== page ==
Bangladesh not at risk of debt trap: Dr Shamsul
Bangladesh has no risk of falling into the debt trap of Chinse loans -- as cautioned by many economists, said Dr Shamsul Alam, a leading economic policymaker of the government.
He said this while addressing a workshop titled “Implications of BRI for Sustainable Development Goals in Bangladesh” as chief guest. The workshop was jointly organised by the Bangladesh Institute of International and Strategic Studies (BIISS) and the UN Department of Economic and Social Affairs (UNDESA) at the BIISS auditorium in the capital yesterday.
Though Chinese loans under its flagship scheme Belt and Road Initiative (BRI) are large in size -- sometimes bigger than the GDP of smaller economies, Bangladesh is safe from its risks, Dr Shamsul said.
For example, the China-Kazakhstan deal under BRI is roughly US$ 37 billion, which is over 50 percent of Kazakhstan’s GDP, while its external loan is more than 80 percent of its GDP, said Shamsul Alam, member of the General Economics Division of the Planning Commission.
“There are high risks for developing economies because of their less-effective debt management,” he said, adding that the case of Bangladesh is very different.
He said Bangladesh has never failed to pay back its debt in the past. The country’s debt-GDP ratio has been 34 percent in the past -- 20 percent of which came from domestic sources while the other 14 percent came from foreign sources. This is far below the average of developing countries, Shamsul Alam said.
“Our GDP is fast growing. Our budget deficit is below 5 percent. It is less than that of India, Pakistan and Sri Lanka. If we raise debt-GDP ratio from 65 to 70 percent of GDP, it won’t affect our macroeconomic balance in anyway,” he added.
“There’s nothing to be afraid of at this stage,” he stated. “We are eagerly participating in the BRI loans in pursuit of our own economic ambitions.”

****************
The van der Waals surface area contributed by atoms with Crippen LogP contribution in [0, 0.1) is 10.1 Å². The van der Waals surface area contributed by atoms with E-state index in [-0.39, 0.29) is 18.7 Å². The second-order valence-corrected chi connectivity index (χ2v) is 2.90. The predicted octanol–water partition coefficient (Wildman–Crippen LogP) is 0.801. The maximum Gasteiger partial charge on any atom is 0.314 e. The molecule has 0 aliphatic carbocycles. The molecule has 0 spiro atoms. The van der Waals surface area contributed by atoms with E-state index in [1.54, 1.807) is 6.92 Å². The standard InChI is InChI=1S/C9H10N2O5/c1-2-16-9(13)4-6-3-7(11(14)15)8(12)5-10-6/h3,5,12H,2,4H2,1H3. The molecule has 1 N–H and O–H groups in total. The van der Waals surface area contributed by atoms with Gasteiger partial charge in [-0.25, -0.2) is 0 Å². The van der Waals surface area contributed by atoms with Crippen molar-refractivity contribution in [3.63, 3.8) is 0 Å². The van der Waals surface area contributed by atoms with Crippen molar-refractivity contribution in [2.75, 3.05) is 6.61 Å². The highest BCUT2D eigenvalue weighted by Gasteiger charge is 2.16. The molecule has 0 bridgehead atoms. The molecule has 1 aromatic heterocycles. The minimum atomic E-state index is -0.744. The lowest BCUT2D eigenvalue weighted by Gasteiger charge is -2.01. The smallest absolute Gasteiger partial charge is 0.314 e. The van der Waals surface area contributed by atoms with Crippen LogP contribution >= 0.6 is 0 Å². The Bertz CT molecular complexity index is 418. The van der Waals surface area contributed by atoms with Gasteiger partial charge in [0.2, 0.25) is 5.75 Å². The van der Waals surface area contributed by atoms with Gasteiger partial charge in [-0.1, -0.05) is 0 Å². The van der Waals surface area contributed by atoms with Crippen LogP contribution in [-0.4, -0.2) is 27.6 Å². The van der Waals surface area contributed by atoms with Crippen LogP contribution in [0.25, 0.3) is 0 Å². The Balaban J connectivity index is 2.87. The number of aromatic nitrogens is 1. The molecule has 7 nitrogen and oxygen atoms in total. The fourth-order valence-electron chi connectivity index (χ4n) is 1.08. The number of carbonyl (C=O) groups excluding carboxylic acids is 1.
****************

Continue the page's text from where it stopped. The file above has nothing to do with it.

BRI is a programme of China that seeks to connect Asia with Africa and Europe via land and maritime networks along six corridors with the aim of improving regional integration, increasing trade and stimulating economic growth.
China, which is a leading trade partner of Bangladesh, signed deals to provide $22.5 billion loans for the 27 projects. These deals were signed during Chinese President Xi Jinping’s visit to Dhaka in 2016.
According to a paper presented by Dr Mahfuz Kabir, research director of BIISS, of the 27 BRI projects, only five are at the implementation stage as of now. China has so far disbursed US$981.36 million, which is less than 5 per cent of the amount promised.
Analysts at the workshop questioned why the disbursement is slow – whether it is because Bangladesh is not ready to receive the loan or whether Chinese authorities are delaying it. They suggested that this issue needs to be looked into as Bangladesh needs huge resources in order to achieve the Sustainable Development Goals (SDGs) by 2030.
BRI can be an important tool for achieving many of the SDGs by developing crucial road and rail infrastructure, creating jobs and building resilient cities and reducing poverty.
According to the planning ministry, Bangladesh needs 66 billion dollars per year to achieve the SDGs by 2030. Mitigating the climate-induced risks and inclusive development are some of the crucial goals under the SDGs.
While Shamsul Alam has denied any concern over Bangladesh’s risks of falling into the Chinese loan debt-trap, he did not clarify his stance on fossil fuel-based power projects.
He said BRI feels heightened pressure to address the emission implications of its energy projects. In 2018, over 40 percent of the BRI lending was for the power sector.
However, this has come under scrutiny after BRI’s recipient countries have started to raise concerns over Chinese coal projects for their impact on local coal environments. In light of this, environmentalists suggest environmental impact studies are earnestly considered before taking up BRI projects.
At the workshop, UNDESA, New York Programme Officer Lin Yang, Bangladesh Institute of Development Studies Senior Research Fellow Dr Nazneen Ahmed, Economic Relations Division Additional Secretary Sultana Afroz and BIISS Chairman M Fazlul Karim also spoke.